How Elephants Have Been Used As Weapons In Warfare

People have ridden horses and camels into the heat of battle, but perhaps no cavalry in the history of warfare has been more terrifying than the use of war elephants. According to Articles On History, the first uses of the largest land mammals for combat purposes began around 6,000 years ago in the Indus River Valley, located in modern-day Pakistan and India. These fearsome animals continued to feature in battle, not just in India, but also utilized by the conquering armies of Alexander the Great and all the way across to Northern Africa, where the ancient Carthaginians used them against the Romans.

The terror was largely the point. One can only imagine what it must have been like to be one of the first soldiers to face an army of elephants — elephants! — charging ahead in a grey wave of death. The beasts were not only gigantic, but speedy, and to add to their fearsomeness, many of the elephants’ unfortunate opponents had never even seen one before, let alone fought against one. Horses would also get spooked, which could disrupt entire cavalry units before the archer or lancer on top of the elephant even had a chance to fire against his foes. When they weren’t fighting, elephants were more than capable as pack animals, carrying heavy loads of rations and materiel to the next battle.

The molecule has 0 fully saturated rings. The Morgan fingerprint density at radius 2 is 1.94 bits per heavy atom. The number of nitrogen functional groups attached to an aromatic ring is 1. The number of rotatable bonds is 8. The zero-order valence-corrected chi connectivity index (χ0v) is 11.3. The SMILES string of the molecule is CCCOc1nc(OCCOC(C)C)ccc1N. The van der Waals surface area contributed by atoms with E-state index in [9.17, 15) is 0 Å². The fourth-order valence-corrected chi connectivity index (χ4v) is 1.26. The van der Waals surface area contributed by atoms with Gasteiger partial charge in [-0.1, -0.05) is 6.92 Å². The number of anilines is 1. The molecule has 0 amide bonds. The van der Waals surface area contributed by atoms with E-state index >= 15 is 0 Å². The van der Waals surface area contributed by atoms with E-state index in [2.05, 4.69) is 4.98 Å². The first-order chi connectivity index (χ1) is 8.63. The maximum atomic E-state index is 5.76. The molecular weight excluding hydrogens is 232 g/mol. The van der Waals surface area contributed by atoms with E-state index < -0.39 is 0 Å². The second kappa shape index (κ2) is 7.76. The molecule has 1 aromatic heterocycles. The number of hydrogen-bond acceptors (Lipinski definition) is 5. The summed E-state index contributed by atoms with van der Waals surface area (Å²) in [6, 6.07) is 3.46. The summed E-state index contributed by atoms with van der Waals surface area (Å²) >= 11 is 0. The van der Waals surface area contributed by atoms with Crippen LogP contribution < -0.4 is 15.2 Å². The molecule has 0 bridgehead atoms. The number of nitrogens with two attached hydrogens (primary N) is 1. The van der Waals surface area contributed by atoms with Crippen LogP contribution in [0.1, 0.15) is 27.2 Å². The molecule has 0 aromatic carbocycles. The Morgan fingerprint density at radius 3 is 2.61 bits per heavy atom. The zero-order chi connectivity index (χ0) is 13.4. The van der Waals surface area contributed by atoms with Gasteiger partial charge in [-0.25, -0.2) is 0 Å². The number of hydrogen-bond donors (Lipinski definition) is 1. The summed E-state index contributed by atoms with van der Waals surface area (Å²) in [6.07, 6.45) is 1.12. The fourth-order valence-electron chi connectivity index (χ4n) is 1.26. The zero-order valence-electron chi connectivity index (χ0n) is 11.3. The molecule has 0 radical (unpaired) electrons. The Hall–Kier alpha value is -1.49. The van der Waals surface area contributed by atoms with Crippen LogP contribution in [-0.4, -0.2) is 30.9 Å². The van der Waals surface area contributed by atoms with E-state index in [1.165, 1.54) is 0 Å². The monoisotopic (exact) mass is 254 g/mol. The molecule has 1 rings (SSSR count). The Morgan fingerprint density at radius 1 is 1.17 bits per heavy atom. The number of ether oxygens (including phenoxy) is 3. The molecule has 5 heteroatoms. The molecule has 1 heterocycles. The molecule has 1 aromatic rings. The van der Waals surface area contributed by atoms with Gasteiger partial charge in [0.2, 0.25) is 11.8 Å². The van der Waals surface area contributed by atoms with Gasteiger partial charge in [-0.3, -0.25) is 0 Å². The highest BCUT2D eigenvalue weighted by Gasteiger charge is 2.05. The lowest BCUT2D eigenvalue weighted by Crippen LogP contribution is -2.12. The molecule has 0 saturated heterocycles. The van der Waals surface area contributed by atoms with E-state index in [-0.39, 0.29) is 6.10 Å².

Elephants still have military use

There were some pretty big drawbacks to using these pretty big animals in war, however. Despite their immense size and strength, war elephants were surprisingly fragile (via Articles On History). They’re not the type to shrug off an injury, and were difficult to control when wounded. It wasn’t uncommon for an army’s scared or injured elephant to wreak havoc on their own troops, injuring or killing dozens in a frightened rampage. Drivers carried a hammer and pick in order to swiftly kill their animal if it looked like it was about to lose control.

The introduction of gunpowder essentially made the use of elephants in war obsolete — they’re not exactly a hard target for a firearm. Yet according to a 2017 article posted at PRI, war elephants had not completely gone out of style. In the war-torn Kachi state of Myanmar (Burma), the guerrilla rebels of the Kachin Independence Army used a troop of around four dozen elephants in their fight against the Burmese military. They were mostly used for supply runs in the dense jungle that prevents the use of trucks or other vehicles. There are no reports of the KIA using elephants in combat — they were basically draft animals, rather than cavalry — but this brutal yet fascinating tradition of domesticated elephants in war refuses to die nearly 6,000 years later.

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